Keep ReadingShow less

Phil Collins and George Harrison

This article originally appeared on 12.01.21


Beatle George Harrison was pigeon-holed as the "Quiet Beatle," but the youngest member of the Fab Four had an acerbic, dry sense of humor that was as sharp as the rest of his bandmates.

He gave great performances in the musical comedy classics, "A Hard Days Night" and "Help!" while holding his own during The Beatles' notoriously anarchic press conferences. After he left the band in 1970, in addition to his musical career, he would produce the 1979 Monty Python classic, "The Life of Brian."

Keep ReadingShow less
Photo by Kelly Sikkema on Unsplash
woman holding a cup of tea, writing in a notebook

It's no secret that everyone could use a little kindness in their lives and it can come in many forms. Sometimes it's the neighbor cutting your grass when your husband's away and you're too busy to get to it yourself. Other times it's sending a card to the elderly widow down the street.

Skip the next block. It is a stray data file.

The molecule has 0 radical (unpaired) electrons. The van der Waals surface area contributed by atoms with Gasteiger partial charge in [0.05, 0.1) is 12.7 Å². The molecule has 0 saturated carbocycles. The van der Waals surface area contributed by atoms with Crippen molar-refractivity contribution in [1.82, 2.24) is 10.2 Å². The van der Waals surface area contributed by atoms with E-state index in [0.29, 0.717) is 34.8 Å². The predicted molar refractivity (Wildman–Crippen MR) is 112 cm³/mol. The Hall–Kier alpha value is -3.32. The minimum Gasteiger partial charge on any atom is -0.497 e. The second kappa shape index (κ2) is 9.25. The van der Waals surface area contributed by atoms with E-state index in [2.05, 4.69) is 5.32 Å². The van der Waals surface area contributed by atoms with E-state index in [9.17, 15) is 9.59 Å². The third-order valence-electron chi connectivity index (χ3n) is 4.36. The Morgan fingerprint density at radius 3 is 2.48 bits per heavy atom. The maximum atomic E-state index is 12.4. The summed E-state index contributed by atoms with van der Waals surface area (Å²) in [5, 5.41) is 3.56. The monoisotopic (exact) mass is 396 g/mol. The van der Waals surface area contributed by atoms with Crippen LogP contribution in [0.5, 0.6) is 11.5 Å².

One woman in Arkansas has taken to spreading kindness through writing letters to strangers. Allison Bond, 25, started writing letters over a year ago during COVID-19 when she couldn't attend school due to her medical condition. Bond has cerebral palsy and is at greater risk for serious illness should she contract the virus. Writing letters was an act of kindness that didn't require a trip out of the house.

Bond began by writing to soldiers and inmates. In fact, the first letter she received back was from a soldier. Bond told 5News, "I have one framed from a soldier. He had all his battle buddies sign it. So I framed it so I could put it up." She's kept every letter she's received.

Keep ReadingShow less